HERE I have great brown butter chocolate chip cookie recipe made with Einkorn.


Emmer is also believed to be one of the earliest cultivated grains. It has a robust protein profile, fiber content, and essential minerals. Emmer resurgence shows a growing appreciation for ancient grains, connecting us to our agricultural heritage and providing a delightful and nourishing addition to modern cuisine.

At the time of writing this, I have not yet had the pleasure to bake with Emmer. It is on my list, but I am having a difficult time finding it in it’s whole form. But, once I find some, I will be sure to let you all know!

a round white plate with wedges of 7 different sections showing different varieties of whole wheat berries
I had so much fun creating and taking these photos. Can you tell that I LOVE Wheat berries! It is just something about the simplicity, and how many nutrients are packed into these tiny grains!

Other Varieties & Different Grains (Honorable Mentions)

This section is for all those others that I didn’t have a place that fit just right. So, let’s just call this the miscellaneous section.

Durum Wheat

Durum wheat is known for its firm texture and high protein content. It is the wheat variety that plays a role, not only in traditional pasta-making, but also the production of semolina. It has a golden hue, and is ideal for creating perfectly al dente pasta dishes that hold their shape during cooking.

I have made pasta with Durum and it is lovely, however, I will admit that I prefer Khorasan pasta over durum pasta. It makes it just a bit more tender. In fact, HERE is my absolute favorite pasta recipe ever!

a close up of whole rye


Rye has a earthy and slightly tangy taste, and have a green hue to them. It brings a distinct character to bread, crackers, and other baked goods. Rye is a hearty grain. Also, it is appreciated for its nutritional benefits, like high fiber content and essential vitamins and minerals.

When I add Rye to my baked goods, it adds a hearty and rustic twist. Admittedly, I don’t love a strong Rye flavor in my bread, but that is actually due to the Carraway seeds added in. My favorite Rye recipe would have to be what my kids used to call “Brown Bread,” which is my Pumpernickel Bread Recipe, you can find HERE.

Also, another great use for Rye is in sourdough starter. Adding rye flour into a sourdough starter can be a quick boost! It creates a more active fermentation process, which leads to a more lively and vigorous sourdough starter. This is because Rye contains higher levels of natural sugars and beneficial microorganisms, which provides an ideal environment for your sourdough culture. If you already have a sourdough starter, and are looking for sourdough recipes made with all fresh milled flour, HERE is my list of the current recipes. I am adding more all the time!

Mix Those Wheat Berries!

In conclusion, the wonderful world of wheat varieties awaits your exploration. Embrace the joy of mixing them up in recipes to savor their unique flavors and textures. Don’t hesitate to combine different wheat varieties in the same dish, allowing you to capture the best properties and flavors from each, creating truly delightful culinary experiences.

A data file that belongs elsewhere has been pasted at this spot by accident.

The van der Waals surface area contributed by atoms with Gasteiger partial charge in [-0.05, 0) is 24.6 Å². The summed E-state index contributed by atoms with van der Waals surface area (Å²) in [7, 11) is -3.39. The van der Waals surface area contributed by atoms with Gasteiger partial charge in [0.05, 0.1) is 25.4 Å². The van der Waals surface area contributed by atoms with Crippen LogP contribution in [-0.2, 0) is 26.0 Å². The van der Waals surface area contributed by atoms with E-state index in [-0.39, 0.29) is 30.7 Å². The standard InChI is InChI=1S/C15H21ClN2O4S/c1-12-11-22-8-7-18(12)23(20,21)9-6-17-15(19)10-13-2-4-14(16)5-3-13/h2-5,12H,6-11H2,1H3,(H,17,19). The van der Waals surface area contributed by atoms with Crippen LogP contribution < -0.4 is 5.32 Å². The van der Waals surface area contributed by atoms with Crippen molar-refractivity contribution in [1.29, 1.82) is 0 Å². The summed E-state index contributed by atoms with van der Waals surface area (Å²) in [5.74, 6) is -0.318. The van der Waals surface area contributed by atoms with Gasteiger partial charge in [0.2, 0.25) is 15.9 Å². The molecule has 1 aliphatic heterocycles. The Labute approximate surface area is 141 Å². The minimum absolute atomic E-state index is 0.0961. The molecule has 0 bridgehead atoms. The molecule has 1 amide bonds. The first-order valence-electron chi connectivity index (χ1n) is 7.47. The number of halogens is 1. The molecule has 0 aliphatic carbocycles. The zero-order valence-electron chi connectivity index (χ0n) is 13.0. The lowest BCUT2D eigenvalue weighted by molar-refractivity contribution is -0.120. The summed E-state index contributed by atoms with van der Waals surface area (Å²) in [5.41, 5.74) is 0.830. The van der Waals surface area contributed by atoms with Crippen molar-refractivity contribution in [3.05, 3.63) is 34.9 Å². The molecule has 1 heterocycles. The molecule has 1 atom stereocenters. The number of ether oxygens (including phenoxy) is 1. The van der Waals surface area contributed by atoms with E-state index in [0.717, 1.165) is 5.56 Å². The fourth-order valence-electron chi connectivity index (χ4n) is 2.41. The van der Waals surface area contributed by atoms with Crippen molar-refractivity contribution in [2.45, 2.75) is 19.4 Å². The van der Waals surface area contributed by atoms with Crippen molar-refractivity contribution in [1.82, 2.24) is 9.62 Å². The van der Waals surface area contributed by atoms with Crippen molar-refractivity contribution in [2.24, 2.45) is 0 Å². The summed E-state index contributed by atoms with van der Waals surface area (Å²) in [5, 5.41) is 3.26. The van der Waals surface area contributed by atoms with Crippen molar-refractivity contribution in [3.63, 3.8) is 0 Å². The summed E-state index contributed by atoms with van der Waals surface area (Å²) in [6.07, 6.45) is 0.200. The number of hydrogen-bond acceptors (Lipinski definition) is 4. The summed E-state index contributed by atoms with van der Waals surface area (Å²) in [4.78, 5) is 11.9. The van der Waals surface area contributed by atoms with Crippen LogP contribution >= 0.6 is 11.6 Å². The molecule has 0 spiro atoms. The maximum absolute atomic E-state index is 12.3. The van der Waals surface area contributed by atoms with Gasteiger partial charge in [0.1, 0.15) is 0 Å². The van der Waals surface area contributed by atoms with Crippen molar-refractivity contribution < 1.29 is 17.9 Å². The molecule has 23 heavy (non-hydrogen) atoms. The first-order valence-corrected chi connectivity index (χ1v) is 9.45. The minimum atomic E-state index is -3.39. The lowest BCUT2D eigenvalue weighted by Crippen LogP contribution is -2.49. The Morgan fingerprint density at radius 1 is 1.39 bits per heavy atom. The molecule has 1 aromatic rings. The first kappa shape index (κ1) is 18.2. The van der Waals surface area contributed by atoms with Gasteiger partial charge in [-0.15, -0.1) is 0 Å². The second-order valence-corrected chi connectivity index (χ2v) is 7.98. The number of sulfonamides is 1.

close up of wedges of 7 different whole wheat berry varieties
Close up! Don’t’ be afraid to experiment mixing these lovely grains together to create new flavors and textures to see which you and your family love the most!

Printable Quick Guide

I have a printable quick guide that goes over which wheat berry to use for what purposes. Also, the weight of 1 cup of each wheat berry variety. It is pretty surprising at how much they differ in weight! Checkout my printable library HERE. (Now free, used to be password protected exclusive!)

Fresh Milled Flour 101

Learn how to mill your own flour at home! Checkout my Fresh Milled Flour 101 Video HERE

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Everyday Grain Storage Bins

Hard White Wheat

Hard Red Wheat

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Checkout Some Of My Fresh Milled Flour Recipes Using Different Wheat Berries

Khorasan Pasta

Spelt Waffles

Pizza Dough

Sandwich Bread

Hawaiian Rolls

Fresh Milled Flour Recipe Index

Wheat Berries Explained – The Different Types Of Wheat Berries Video

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  1. Thank you SO much for this article! Super helpful as I start exploring more with wheat berries! I didn’t know if you found Emmer berries yet but I ran across these on Amazon and thought I’d pass it on in case you hadn’t had the chance to experiment with them yet. 🙂
    Thanks again!


  2. I know not many people know about this because it’s used as cattle feed, but, I prefer triticale to rye. If you don’t know, triticale is a wheat/rye hybrid and it’s hard to find. I prefer making rye bread with a dark honey, like buckwheat, but like to use molasses in triticale bread..

    1. I have heard of triticale, but yes it is pretty rare in the human world! lol I have not had the pleasure of working with it however. Thank you so much for the info! Happy Baking!

  3. Very good article, unfortunately my old tired eye cannot read the light print well and I could only get through enough lines to know I do want to read the whole article. So I’ll save as a favorite and come back for a apiece at a time. However, do you have a book out covering this same information, maybe with some recipes of your own for each type of grain? Or, can you recommend a book hat has this same type of easily readable style?